At the time this post was written, Congress was entertaining several initiatives designed to help people whose health insurance had been negatively impacted by the coronavirus crisis. Among them was a proposal to subsidize COBRA benefits for both the unemployed and furloughed.
If you are not familiar with COBRA, it is a plan under which terminated employees can still access employer-sponsored health insurance benefits for a certain amount of time. Prior to the coronavirus crisis, COBRA benefits were typically accessed by people in between jobs. COBRA allowed them to continue paying for health insurance coverage until benefits from a new job kicked in.
Subsidized COBRA for the Furloughed
The first positive in the proposal is providing subsidized COBRA coverage for furloughed employees. These are employees who are still technically on the payroll even though they are not currently working. Employers might offer furloughs because it allows them to keep health insurance benefits intact.
It is all well and good for employees, but they are not drawing a paycheck while furloughed. Under the federal proposal, Washington would pick up a furloughed employee’s portion of their health insurance. The employer would continue paying its portion.
This is good in the sense that furloughed employees would not be left without health insurance. However, it does not alleviate the employer’s fiscal responsibility. In that sense, it is not necessarily a good thing.
Subsidized COBRA for the Unemployed
A second part of the proposal is to provide subsidized COBRA coverage for the unemployed. This would be a 100% subsidy rather than the furloughed employee’s partial subsidy. Under the proposal, Washington would pay a terminated employee’s benefits via the original employer-sponsored plan.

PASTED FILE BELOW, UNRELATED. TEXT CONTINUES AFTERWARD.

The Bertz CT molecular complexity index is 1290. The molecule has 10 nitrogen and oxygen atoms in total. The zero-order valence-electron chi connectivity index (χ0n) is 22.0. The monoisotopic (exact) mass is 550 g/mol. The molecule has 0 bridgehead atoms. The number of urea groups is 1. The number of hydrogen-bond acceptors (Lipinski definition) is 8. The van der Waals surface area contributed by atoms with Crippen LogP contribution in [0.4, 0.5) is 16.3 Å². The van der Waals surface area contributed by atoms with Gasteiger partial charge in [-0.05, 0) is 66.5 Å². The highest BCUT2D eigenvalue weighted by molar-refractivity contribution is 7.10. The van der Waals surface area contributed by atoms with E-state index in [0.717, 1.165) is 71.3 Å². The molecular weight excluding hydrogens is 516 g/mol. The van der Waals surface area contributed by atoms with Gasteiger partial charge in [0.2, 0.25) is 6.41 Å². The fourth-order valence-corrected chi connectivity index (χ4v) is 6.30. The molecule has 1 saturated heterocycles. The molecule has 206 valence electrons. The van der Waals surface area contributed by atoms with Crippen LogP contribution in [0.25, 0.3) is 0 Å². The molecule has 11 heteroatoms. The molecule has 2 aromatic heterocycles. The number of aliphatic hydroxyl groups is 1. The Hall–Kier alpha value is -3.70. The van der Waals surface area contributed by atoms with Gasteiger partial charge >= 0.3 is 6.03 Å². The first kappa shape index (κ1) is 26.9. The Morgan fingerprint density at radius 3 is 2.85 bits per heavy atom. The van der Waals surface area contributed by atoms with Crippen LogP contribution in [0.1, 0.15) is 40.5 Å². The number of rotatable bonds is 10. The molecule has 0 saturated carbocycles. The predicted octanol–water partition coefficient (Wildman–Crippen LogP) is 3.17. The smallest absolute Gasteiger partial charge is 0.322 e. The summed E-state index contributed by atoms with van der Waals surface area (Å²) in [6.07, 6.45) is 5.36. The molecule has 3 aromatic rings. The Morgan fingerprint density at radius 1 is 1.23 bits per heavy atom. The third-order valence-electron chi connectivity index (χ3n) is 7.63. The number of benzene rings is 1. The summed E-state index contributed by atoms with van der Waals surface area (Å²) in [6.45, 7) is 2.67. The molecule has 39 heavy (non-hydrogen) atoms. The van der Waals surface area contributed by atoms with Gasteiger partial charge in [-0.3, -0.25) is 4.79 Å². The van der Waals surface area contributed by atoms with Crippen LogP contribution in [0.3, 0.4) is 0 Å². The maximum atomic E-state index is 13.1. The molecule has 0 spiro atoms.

Again, this is good in the sense that it keeps unemployed workers insured until they can find new jobs. The downside is that it is essentially a more expensive version of Medicaid. It’s hard to see how fully subsidized COBRA coverage would be any cheaper to purchase than simply offering employees Medicaid.
COBRA Election for Both
Dallas-based BenefitMall recently published a blog post discussing the Federal Healthcare proposals Congress was looking at for helping shore up health insurance shortcomings. They mentioned the COBRA subsidies, but they didn’t mention an interesting provision that has trouble written all over it. The provision allows for an extension of the time employees have to elect COBRA coverage. And in the event a terminated or furloughed employee previously rejected the coverage, the provision will allow them to change their minds.
This does not seem to be such a wise idea. It creates the opportunity for open-ended and retroactive COBRA elections that could be difficult to track or control. How far back would COBRA elections be allowed? All the way back to March 2020? If so, would employees who selected the coverage be able to claim reimbursement for already-paid medical bills?
Allowing employees who previously rejected COBRA to change their minds creates a quagmire involving past medical bills. It would present a real headache for employers as well. Just the administrative nightmare of figuring it all out is enough to cause heads to spin.
A Slippery Slope to Single-Payer
Despite some of the positives of subsidized COBRA coverage, the biggest negative is the potential for starting down that slippery slope to single-payer healthcare. Once the government starts picking up 100% of the tab for private health insurance, regulators can begin dictating how health insurance companies do business.
They already do dictate quite a bit, but subsidized COBRA coverage would expand Washington’s reach. Let’s hope it doesn’t happen. Let us hope that any bill passed offers the positives of subsidized COBRA without the negatives.